Four weeks ago, I listened to a genetics lecturer tell a medical school class that 23andMe, a much-heralded biotech startup established to provide people with an interpretation of their own genetic information, had been largely shut down. “Which is good,” she added with satisfaction, “because people shouldn’t be able to get their genetic information without counselling and support.” But now 23andMe is back – mostly.
23andMe collects raw data through a saliva test kit. The FDA, citing concern about the potential consequences of erroneous test results, ruled two years ago that they couldn’t market that kit as a way to obtain information on genes or traits. Since then, you’ve still been able to access your raw test results as strings of SNPs, but you've had to do any interpreting yourself: the site has mainly offered information about ancestry. Still, 23andMe seems to be doing just fine: a month ago, in October, it raised $US 115 m in Series E financing, and, starting this month, it's making health information available to US customers again.
I'm not denying that the lecturer who advocated counselling before disclosure had a point. I'm a customer of 23andMe, and I remember clicking to see which variant of the APOE gene I had. The E4 allele is associated with a much higher risk of Alzheimer’s, and, though the disease doesn't run in my family, I was mildly curious. I clicked. Are you sure? the website asked me. And my mild curiosity spiked briefly into terror. But I chose to click again. Whatever you would have decided, wouldn't you at least have wanted the choice?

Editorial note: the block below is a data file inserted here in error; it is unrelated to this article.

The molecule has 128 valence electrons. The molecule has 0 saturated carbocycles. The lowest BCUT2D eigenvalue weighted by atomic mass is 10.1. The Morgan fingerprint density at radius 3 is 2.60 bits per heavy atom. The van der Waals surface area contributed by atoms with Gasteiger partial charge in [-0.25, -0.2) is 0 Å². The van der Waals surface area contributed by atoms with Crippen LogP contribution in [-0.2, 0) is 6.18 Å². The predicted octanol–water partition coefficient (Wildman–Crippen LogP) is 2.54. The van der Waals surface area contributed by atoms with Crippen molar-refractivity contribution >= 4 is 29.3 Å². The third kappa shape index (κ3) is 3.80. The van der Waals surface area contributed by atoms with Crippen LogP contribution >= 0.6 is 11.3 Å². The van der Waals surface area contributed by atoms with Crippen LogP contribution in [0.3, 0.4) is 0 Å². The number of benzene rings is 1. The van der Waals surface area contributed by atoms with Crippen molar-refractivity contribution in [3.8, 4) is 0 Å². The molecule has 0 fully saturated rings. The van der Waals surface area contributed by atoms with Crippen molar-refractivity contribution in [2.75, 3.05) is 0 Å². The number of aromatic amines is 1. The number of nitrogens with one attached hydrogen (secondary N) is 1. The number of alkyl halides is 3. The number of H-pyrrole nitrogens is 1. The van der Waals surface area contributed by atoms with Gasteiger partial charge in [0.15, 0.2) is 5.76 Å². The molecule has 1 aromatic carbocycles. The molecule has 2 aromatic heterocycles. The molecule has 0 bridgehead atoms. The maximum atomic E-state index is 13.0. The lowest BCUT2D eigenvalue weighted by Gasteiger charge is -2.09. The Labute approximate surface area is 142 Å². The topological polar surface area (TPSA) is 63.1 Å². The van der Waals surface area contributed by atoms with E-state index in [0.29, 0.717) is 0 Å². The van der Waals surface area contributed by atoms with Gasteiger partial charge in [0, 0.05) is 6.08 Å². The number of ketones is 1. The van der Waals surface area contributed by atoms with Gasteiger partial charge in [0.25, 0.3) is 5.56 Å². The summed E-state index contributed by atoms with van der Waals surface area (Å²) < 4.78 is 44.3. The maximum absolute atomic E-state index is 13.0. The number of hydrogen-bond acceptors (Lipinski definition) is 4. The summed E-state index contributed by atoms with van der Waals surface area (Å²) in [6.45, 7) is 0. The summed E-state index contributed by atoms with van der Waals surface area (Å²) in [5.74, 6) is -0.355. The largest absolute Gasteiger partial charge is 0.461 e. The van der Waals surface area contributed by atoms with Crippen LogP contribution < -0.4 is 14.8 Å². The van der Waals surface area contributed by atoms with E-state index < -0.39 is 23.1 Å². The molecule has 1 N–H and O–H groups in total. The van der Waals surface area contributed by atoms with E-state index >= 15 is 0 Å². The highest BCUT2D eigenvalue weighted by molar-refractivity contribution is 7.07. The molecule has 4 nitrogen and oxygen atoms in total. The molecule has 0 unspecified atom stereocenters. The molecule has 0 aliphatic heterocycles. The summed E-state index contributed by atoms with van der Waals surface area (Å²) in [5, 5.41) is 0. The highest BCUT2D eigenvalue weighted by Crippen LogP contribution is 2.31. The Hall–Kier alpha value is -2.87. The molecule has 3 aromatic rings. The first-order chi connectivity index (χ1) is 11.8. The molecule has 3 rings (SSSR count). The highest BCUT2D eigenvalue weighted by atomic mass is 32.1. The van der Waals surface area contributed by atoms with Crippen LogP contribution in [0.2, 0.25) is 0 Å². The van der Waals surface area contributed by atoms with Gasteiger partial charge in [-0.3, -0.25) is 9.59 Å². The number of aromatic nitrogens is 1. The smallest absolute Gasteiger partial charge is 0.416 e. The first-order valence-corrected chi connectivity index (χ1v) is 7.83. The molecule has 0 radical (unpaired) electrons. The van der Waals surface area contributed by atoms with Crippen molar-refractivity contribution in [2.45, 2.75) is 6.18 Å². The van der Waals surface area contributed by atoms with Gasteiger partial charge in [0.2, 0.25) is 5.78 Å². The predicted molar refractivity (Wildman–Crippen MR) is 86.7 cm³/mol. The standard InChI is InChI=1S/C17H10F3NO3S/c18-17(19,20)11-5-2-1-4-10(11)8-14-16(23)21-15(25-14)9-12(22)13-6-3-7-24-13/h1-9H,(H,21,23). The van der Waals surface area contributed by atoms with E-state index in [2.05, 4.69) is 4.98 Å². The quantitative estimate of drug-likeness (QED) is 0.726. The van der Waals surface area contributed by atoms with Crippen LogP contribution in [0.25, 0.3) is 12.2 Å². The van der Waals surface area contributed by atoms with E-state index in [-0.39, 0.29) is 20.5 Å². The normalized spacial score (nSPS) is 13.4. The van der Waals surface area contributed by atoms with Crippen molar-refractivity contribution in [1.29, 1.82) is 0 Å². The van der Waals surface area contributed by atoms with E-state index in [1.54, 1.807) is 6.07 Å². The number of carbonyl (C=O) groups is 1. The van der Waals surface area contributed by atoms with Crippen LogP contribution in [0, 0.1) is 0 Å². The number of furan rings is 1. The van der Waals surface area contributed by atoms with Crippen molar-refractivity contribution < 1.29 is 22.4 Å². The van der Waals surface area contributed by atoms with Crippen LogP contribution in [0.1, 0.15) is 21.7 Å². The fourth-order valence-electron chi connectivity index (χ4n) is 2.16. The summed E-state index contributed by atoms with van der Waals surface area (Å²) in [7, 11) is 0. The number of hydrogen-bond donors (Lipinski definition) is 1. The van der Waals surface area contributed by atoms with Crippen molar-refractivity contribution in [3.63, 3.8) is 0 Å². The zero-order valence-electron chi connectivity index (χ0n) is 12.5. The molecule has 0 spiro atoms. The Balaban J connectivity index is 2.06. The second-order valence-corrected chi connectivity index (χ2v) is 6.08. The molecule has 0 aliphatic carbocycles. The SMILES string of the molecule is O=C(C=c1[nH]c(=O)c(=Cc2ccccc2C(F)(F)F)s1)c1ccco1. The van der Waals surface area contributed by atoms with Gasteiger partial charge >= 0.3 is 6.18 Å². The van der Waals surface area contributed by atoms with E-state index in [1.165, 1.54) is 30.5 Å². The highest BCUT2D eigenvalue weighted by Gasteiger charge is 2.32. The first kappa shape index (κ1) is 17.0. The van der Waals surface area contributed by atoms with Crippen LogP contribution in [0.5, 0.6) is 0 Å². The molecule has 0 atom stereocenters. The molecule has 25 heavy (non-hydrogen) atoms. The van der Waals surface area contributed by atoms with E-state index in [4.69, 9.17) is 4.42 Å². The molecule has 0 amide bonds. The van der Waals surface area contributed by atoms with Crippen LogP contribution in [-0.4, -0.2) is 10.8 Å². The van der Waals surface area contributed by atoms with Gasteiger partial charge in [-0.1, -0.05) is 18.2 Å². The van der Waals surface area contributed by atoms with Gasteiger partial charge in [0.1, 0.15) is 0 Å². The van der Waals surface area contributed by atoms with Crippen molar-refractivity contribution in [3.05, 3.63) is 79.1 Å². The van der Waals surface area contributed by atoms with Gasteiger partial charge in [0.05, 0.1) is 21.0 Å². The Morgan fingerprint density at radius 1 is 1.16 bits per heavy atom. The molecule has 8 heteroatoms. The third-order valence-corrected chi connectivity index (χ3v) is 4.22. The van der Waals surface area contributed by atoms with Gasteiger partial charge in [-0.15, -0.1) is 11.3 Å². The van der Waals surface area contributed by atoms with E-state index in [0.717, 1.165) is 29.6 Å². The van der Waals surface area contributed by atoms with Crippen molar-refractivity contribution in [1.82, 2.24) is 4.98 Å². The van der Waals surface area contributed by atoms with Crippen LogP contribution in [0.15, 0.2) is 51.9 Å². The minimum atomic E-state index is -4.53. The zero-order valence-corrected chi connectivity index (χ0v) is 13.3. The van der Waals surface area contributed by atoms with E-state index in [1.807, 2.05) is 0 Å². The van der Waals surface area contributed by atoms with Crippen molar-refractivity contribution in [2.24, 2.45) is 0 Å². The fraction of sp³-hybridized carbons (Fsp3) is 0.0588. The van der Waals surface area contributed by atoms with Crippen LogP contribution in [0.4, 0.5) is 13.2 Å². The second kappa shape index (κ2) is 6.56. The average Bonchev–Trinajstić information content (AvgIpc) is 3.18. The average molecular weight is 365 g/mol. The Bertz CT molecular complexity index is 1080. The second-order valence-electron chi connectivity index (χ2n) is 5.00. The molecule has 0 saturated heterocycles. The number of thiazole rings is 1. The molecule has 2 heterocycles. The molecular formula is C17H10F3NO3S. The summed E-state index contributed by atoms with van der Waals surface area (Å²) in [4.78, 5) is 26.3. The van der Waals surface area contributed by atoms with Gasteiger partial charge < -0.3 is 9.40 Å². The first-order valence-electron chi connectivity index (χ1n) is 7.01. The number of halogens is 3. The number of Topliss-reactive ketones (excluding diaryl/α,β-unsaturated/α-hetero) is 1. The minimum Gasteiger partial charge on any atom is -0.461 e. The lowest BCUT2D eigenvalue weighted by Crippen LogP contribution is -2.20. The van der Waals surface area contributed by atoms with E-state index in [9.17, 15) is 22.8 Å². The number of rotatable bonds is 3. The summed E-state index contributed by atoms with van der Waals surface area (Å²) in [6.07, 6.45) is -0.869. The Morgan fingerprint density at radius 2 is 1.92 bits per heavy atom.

My parents wrote my genetic code, and I'm glad 23andMe is returning so I can read it. I don't think using 23 and me to read what's written by your genes is really any different from using a mirror to see your face. Both experiences can freak you out. Both experiences can send you to the doctor. But, fundamentally, both experiences are about seeing who you are. There was something perverse about taking that away.